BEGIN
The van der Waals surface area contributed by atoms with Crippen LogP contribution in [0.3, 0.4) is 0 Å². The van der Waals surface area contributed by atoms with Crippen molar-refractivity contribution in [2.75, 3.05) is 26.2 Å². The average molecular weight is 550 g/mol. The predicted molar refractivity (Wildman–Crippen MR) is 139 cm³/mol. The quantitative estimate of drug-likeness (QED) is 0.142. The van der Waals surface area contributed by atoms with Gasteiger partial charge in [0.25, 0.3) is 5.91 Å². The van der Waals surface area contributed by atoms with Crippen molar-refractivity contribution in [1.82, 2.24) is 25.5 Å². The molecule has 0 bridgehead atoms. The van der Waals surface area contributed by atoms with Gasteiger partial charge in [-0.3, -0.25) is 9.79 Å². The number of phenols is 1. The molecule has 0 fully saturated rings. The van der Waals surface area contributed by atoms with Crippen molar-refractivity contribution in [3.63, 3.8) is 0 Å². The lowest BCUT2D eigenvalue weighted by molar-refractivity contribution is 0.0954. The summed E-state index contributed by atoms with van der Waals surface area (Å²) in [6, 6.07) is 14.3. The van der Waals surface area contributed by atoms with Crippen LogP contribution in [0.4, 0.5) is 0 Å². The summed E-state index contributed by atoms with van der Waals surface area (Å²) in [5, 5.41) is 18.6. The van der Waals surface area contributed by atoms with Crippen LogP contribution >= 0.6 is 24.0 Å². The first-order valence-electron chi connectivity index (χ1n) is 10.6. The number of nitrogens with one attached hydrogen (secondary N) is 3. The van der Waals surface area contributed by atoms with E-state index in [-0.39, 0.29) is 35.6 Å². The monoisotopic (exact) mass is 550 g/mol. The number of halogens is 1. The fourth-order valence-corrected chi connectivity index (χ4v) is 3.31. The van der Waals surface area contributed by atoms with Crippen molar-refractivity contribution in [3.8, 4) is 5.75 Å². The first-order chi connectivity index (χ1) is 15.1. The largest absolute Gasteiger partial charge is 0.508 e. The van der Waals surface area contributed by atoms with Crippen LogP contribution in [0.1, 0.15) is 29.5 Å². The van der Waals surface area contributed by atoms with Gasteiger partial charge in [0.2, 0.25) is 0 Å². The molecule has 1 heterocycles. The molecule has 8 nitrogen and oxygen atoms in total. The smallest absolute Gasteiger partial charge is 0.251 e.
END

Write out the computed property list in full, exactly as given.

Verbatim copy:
The van der Waals surface area contributed by atoms with Crippen LogP contribution in [0.3, 0.4) is 0 Å². The van der Waals surface area contributed by atoms with Crippen molar-refractivity contribution in [2.75, 3.05) is 26.2 Å². The average molecular weight is 550 g/mol. The predicted molar refractivity (Wildman–Crippen MR) is 139 cm³/mol. The quantitative estimate of drug-likeness (QED) is 0.142. The van der Waals surface area contributed by atoms with Gasteiger partial charge in [0.25, 0.3) is 5.91 Å². The van der Waals surface area contributed by atoms with Crippen molar-refractivity contribution in [1.82, 2.24) is 25.5 Å². The molecule has 0 bridgehead atoms. The van der Waals surface area contributed by atoms with Gasteiger partial charge in [-0.3, -0.25) is 9.79 Å². The number of phenols is 1. The molecule has 0 fully saturated rings. The van der Waals surface area contributed by atoms with Crippen molar-refractivity contribution in [3.63, 3.8) is 0 Å². The lowest BCUT2D eigenvalue weighted by molar-refractivity contribution is 0.0954. The summed E-state index contributed by atoms with van der Waals surface area (Å²) in [6, 6.07) is 14.3. The van der Waals surface area contributed by atoms with Crippen LogP contribution in [0.4, 0.5) is 0 Å². The summed E-state index contributed by atoms with van der Waals surface area (Å²) in [5, 5.41) is 18.6. The van der Waals surface area contributed by atoms with Crippen LogP contribution >= 0.6 is 24.0 Å². The first-order valence-electron chi connectivity index (χ1n) is 10.6. The number of nitrogens with one attached hydrogen (secondary N) is 3. The van der Waals surface area contributed by atoms with E-state index in [-0.39, 0.29) is 35.6 Å². The monoisotopic (exact) mass is 550 g/mol. The number of halogens is 1. The fourth-order valence-corrected chi connectivity index (χ4v) is 3.31. The van der Waals surface area contributed by atoms with Crippen molar-refractivity contribution in [3.8, 4) is 5.75 Å². The first-order chi connectivity index (χ1) is 15.1. The largest absolute Gasteiger partial charge is 0.508 e. The van der Waals surface area contributed by atoms with Crippen LogP contribution in [0.1, 0.15) is 29.5 Å². The van der Waals surface area contributed by atoms with Gasteiger partial charge in [0.2, 0.25) is 0 Å². The molecule has 1 heterocycles. The molecule has 8 nitrogen and oxygen atoms in total. The smallest absolute Gasteiger partial charge is 0.251 e.